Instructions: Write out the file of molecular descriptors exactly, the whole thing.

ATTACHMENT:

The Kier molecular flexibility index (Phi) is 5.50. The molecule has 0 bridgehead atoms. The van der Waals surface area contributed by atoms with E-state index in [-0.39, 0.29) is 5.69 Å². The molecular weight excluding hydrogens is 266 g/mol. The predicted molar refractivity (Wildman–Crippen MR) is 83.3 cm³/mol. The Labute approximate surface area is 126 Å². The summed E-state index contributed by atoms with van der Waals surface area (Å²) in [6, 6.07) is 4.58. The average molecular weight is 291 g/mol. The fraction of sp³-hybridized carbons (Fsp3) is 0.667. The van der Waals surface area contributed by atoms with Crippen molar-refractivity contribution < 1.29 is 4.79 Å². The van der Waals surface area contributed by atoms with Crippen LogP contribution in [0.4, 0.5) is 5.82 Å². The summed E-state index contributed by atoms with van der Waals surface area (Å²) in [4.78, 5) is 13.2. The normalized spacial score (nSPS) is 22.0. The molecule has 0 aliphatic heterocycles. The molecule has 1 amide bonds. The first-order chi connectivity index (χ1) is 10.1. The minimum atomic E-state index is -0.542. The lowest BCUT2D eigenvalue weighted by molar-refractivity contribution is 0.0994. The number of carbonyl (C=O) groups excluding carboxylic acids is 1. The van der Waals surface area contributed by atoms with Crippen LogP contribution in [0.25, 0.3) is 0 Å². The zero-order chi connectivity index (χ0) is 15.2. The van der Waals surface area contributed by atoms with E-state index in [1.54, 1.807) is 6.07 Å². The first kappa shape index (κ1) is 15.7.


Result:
The Kier molecular flexibility index (Phi) is 5.50. The molecule has 0 bridgehead atoms. The van der Waals surface area contributed by atoms with E-state index in [-0.39, 0.29) is 5.69 Å². The molecular weight excluding hydrogens is 266 g/mol. The predicted molar refractivity (Wildman–Crippen MR) is 83.3 cm³/mol. The Labute approximate surface area is 126 Å². The summed E-state index contributed by atoms with van der Waals surface area (Å²) in [6, 6.07) is 4.58. The average molecular weight is 291 g/mol. The fraction of sp³-hybridized carbons (Fsp3) is 0.667. The van der Waals surface area contributed by atoms with Crippen molar-refractivity contribution < 1.29 is 4.79 Å². The van der Waals surface area contributed by atoms with Crippen LogP contribution in [0.4, 0.5) is 5.82 Å². The summed E-state index contributed by atoms with van der Waals surface area (Å²) in [4.78, 5) is 13.2. The normalized spacial score (nSPS) is 22.0. The molecule has 0 aliphatic heterocycles. The molecule has 1 amide bonds. The first-order chi connectivity index (χ1) is 10.1. The minimum atomic E-state index is -0.542. The lowest BCUT2D eigenvalue weighted by molar-refractivity contribution is 0.0994. The number of carbonyl (C=O) groups excluding carboxylic acids is 1. The van der Waals surface area contributed by atoms with Crippen LogP contribution in [0.25, 0.3) is 0 Å². The zero-order chi connectivity index (χ0) is 15.2. The van der Waals surface area contributed by atoms with E-state index in [1.54, 1.807) is 6.07 Å². The first kappa shape index (κ1) is 15.7.